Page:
Eight-year-old Chelsea Symonds carries a bucket of collected rainwater in her family’s yard in the drought-affected town of Murrurundi, New South Wales, Australia, on February 17, 2020.
Rainwater across Earth contains levels of “forever chemicals” unsafe to drink, a study suggests.
Per- and polyfluoroalkyl substances (PFAS), linked to cancer, are pervading homes and environments.
PFAS levels across the planet are unsafe, and the substances must be restricted, researchers say.
Rainwater is no longer safe to drink anywhere on Earth by US contamination guidelines, according to a team of environmental scientists.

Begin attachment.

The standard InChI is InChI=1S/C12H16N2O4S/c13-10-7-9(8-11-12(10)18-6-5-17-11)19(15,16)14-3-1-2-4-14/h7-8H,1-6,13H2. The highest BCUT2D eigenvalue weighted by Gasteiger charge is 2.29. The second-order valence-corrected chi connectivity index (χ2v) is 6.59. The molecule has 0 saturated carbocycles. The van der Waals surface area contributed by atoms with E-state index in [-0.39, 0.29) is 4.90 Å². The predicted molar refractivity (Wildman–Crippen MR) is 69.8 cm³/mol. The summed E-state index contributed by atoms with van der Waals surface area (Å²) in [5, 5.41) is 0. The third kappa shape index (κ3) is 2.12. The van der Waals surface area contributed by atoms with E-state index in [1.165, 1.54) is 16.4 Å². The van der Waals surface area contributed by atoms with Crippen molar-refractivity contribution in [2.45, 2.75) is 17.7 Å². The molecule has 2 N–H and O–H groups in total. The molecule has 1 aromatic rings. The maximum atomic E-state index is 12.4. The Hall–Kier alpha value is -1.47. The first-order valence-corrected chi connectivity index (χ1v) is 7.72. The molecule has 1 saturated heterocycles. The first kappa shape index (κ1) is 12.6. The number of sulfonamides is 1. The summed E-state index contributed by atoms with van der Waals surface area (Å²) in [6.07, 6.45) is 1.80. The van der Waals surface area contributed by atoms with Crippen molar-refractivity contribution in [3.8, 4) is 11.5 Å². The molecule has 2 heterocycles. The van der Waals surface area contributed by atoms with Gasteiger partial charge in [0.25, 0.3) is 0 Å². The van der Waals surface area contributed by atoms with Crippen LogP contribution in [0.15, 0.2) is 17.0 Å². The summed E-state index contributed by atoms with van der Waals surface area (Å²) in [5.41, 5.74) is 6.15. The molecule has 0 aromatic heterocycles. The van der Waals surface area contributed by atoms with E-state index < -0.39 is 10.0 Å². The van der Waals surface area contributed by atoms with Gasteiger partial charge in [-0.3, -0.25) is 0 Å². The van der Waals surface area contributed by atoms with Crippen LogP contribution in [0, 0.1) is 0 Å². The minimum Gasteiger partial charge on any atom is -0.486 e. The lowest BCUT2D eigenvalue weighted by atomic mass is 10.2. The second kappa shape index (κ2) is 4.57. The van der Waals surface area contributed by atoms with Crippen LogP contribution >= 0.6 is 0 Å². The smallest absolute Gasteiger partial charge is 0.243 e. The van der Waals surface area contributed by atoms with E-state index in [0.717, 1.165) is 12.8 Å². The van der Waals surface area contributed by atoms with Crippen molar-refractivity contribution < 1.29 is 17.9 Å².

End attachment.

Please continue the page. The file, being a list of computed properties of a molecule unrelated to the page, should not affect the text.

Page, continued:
That’s because rainwater across the planet now contains hazardous chemicals called per- and polyfluoroalkyl substances (PFAS). In a paper published in the journal Environmental Science & Technology on August 2, researchers at University of Stockholm, which has been studying PFAS for a decade, found evidence that these substances have spread throughout the entire atmosphere,…
This article was written by [email protected] (Morgan McFall-Johnsen) and originally published on www.businessinsider.com